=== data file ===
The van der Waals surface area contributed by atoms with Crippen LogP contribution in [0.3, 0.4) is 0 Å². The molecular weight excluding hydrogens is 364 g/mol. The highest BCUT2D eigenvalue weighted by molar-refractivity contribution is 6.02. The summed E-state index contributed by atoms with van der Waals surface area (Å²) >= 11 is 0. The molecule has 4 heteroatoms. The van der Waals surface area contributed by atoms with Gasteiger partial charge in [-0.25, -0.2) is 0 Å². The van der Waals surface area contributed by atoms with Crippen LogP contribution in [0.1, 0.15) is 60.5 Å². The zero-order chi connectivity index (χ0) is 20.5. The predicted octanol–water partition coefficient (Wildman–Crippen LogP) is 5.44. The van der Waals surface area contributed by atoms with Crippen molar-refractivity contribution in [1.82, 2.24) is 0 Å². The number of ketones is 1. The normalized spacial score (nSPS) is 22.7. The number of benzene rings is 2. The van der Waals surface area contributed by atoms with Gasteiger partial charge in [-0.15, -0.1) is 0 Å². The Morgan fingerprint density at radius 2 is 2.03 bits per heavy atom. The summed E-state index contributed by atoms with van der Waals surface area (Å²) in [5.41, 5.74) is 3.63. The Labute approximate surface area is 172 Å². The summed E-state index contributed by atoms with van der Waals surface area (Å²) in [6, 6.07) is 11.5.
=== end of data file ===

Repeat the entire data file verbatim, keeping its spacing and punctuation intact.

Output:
The van der Waals surface area contributed by atoms with Crippen LogP contribution in [0.3, 0.4) is 0 Å². The molecular weight excluding hydrogens is 364 g/mol. The highest BCUT2D eigenvalue weighted by molar-refractivity contribution is 6.02. The summed E-state index contributed by atoms with van der Waals surface area (Å²) >= 11 is 0. The molecule has 4 heteroatoms. The van der Waals surface area contributed by atoms with Gasteiger partial charge in [-0.25, -0.2) is 0 Å². The van der Waals surface area contributed by atoms with Crippen LogP contribution in [0.1, 0.15) is 60.5 Å². The zero-order chi connectivity index (χ0) is 20.5. The predicted octanol–water partition coefficient (Wildman–Crippen LogP) is 5.44. The van der Waals surface area contributed by atoms with Crippen molar-refractivity contribution in [1.82, 2.24) is 0 Å². The number of ketones is 1. The normalized spacial score (nSPS) is 22.7. The number of benzene rings is 2. The van der Waals surface area contributed by atoms with Gasteiger partial charge in [-0.15, -0.1) is 0 Å². The Morgan fingerprint density at radius 2 is 2.03 bits per heavy atom. The summed E-state index contributed by atoms with van der Waals surface area (Å²) in [5.41, 5.74) is 3.63. The Labute approximate surface area is 172 Å². The summed E-state index contributed by atoms with van der Waals surface area (Å²) in [6, 6.07) is 11.5.